Sunday, April 18, 2010

Wall Street Umbrella War

It's come to this: The President is publicly calling the Senate Republican Leader a liar--and worse.

In his weekly address, Barack Obama says flatly that, after meeting with "two dozen top Wall Street executives to talk about how to block progress" on financial industry regulation, Mitch McConnell "came out against the common-sense reforms we’ve proposed. In doing so, he made the cynical and deceptive assertion that reform would somehow enable future bailouts--when he knows that it would do just the opposite."

This comes in response to a new solid GOP roadblock ("shilling for the banks" says a New York Times editorial) to what was looking like some bipartisan cooperation to avoid the kind of mess highlighted by SEC charges this week that Goldman Sachs was selling subprime mortgage securities to investors who lost more than $1 billion when the housing market crashed while, at the same time, betting against them through a large hedge fund.

All this recalls the old saying, "The rain falls equally on the just and the unjust, but more on the just because the unjust have stolen their umbrellas."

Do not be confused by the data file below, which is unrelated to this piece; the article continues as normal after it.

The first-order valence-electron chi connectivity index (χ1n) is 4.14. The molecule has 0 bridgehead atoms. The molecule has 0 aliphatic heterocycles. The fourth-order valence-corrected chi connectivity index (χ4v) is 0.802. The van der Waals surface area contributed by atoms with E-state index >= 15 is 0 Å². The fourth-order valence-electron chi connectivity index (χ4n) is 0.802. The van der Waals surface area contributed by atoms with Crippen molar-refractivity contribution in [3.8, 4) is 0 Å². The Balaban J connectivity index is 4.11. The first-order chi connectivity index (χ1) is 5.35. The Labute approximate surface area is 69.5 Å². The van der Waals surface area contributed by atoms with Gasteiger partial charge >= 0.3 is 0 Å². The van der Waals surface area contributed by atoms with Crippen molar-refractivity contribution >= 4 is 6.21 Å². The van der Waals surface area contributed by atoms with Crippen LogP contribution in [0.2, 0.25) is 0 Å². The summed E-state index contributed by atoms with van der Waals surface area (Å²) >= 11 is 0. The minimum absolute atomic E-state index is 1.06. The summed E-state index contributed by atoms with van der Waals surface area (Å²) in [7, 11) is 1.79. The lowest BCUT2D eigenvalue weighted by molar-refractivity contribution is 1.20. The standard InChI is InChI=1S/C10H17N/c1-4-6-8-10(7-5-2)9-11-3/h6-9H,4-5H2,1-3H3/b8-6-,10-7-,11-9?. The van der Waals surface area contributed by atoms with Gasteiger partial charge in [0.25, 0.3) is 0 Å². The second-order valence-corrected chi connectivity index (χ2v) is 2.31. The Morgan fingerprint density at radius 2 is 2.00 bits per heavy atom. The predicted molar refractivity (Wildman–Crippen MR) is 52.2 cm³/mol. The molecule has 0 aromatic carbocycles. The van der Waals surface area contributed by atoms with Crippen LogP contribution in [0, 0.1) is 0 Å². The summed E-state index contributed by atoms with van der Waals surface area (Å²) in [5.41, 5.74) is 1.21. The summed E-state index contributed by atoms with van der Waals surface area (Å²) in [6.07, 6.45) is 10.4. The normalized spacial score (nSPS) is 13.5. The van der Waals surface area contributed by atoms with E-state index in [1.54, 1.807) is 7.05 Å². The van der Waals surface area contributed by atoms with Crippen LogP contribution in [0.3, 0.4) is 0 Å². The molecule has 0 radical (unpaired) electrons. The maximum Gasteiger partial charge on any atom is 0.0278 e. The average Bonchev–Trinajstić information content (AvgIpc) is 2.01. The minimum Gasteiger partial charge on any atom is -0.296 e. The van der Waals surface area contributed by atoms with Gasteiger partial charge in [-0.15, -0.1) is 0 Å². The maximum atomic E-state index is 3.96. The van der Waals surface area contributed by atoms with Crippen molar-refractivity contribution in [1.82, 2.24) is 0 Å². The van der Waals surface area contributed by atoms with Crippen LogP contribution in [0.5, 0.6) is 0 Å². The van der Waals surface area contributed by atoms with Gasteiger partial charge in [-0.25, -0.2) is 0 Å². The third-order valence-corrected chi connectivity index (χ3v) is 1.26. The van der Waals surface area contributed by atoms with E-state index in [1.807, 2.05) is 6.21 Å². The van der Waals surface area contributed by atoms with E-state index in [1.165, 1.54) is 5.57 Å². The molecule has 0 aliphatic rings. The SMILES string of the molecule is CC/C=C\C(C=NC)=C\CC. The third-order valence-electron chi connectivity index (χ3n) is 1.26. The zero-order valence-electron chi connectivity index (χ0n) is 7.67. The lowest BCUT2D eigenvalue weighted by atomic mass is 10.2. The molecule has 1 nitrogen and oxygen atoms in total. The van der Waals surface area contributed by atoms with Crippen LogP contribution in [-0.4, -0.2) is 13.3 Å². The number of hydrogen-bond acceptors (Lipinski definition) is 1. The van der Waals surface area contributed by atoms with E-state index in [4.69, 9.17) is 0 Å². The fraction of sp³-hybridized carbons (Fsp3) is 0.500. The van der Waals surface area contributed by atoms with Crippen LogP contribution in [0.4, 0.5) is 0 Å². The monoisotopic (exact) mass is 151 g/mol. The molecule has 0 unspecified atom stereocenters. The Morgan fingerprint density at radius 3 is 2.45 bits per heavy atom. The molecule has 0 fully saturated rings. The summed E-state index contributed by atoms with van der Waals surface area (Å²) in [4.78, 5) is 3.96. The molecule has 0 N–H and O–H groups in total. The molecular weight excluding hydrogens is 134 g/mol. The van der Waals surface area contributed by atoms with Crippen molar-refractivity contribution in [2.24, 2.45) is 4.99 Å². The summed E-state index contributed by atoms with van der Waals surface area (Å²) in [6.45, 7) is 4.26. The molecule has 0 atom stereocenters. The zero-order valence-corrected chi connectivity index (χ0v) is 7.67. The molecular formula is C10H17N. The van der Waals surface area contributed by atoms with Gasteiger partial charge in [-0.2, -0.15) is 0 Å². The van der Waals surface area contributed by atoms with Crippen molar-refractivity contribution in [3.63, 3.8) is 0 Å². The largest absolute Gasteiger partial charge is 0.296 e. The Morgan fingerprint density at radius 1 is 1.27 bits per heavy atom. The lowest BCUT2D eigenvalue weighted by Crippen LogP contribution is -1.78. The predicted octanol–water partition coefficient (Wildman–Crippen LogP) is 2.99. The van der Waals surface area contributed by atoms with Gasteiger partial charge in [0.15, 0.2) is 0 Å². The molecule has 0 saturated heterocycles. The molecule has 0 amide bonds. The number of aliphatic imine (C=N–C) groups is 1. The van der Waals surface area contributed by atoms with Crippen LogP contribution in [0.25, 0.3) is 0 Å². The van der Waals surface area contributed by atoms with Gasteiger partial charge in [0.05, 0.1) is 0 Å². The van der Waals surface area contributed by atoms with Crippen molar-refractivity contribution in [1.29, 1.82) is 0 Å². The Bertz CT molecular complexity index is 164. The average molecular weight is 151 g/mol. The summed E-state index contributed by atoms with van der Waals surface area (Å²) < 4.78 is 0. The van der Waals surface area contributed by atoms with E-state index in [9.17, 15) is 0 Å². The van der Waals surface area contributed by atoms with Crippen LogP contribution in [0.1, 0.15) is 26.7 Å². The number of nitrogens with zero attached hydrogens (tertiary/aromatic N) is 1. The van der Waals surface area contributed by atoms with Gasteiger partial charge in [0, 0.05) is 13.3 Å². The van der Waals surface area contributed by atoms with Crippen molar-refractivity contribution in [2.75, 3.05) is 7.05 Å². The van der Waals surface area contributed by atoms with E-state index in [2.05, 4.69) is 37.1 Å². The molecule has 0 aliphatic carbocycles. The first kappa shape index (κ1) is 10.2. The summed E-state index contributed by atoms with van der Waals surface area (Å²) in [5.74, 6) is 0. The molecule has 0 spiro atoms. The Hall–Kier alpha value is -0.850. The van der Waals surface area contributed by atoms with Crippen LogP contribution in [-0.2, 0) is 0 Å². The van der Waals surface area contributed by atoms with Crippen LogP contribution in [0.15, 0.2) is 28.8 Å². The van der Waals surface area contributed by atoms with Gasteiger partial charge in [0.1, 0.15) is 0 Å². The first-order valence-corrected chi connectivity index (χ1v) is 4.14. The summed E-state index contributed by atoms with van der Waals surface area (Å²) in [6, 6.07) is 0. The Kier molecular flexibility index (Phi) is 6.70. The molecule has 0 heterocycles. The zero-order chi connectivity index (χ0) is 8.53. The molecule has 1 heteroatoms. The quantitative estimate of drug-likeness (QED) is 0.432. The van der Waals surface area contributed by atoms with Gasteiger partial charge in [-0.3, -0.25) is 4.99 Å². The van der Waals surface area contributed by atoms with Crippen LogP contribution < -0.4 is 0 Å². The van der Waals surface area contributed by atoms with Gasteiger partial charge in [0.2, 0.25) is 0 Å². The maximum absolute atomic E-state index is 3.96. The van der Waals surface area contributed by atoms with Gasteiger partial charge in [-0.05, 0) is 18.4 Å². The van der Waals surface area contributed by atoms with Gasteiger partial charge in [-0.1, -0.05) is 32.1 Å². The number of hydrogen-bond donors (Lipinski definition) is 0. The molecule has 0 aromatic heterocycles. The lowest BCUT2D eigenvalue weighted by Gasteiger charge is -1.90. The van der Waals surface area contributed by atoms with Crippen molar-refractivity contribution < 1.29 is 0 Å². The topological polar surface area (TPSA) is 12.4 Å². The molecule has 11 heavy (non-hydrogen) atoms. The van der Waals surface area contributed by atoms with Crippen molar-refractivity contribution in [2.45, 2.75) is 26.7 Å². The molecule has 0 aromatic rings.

But the Wall Street umbrella stealers will keep staying dry if McConnell has his way. He is on TV today robotically repeating the same tired Frank Luntz talking point that Republicans used in trying to stall the health care bill, "What we ought to do is get back to the table and have a bipartisan bill."

Meanwhile, the Senate hearings are reminding Americans who were drenched in the past two years that those who profited from the downpour are offering mea culpas but not to give back the millions they made while still fighting to hold on to their umbrellas, with a little help from McConnell and friends.

Update: As the GOP drags its feet on reining in financial firms, their beloved market forces may do part of the job for them, as international banks and other investors start wondering where their money went, according to the Times:

"The S.E.C.’s action could also hit Wall Street where it really hurts: the wallet. It could prompt dozens of investor claims against Goldman and other Wall Street titans that devised and sold toxic mortgage investments.

"On Saturday, several European banks that lost money in the deal said they were reviewing the matter. They could try to recoup the money from Goldman."

1 comment:

Serious Implications said...

This is going to be much easier than healthcare. McConnell & Company are protecting the worst of Wall Street and it's obvious. The timing is bad for the Republicans.

Let's see if McConnell and Palin can come up with another "Death Panel" hoax to stop financial reform.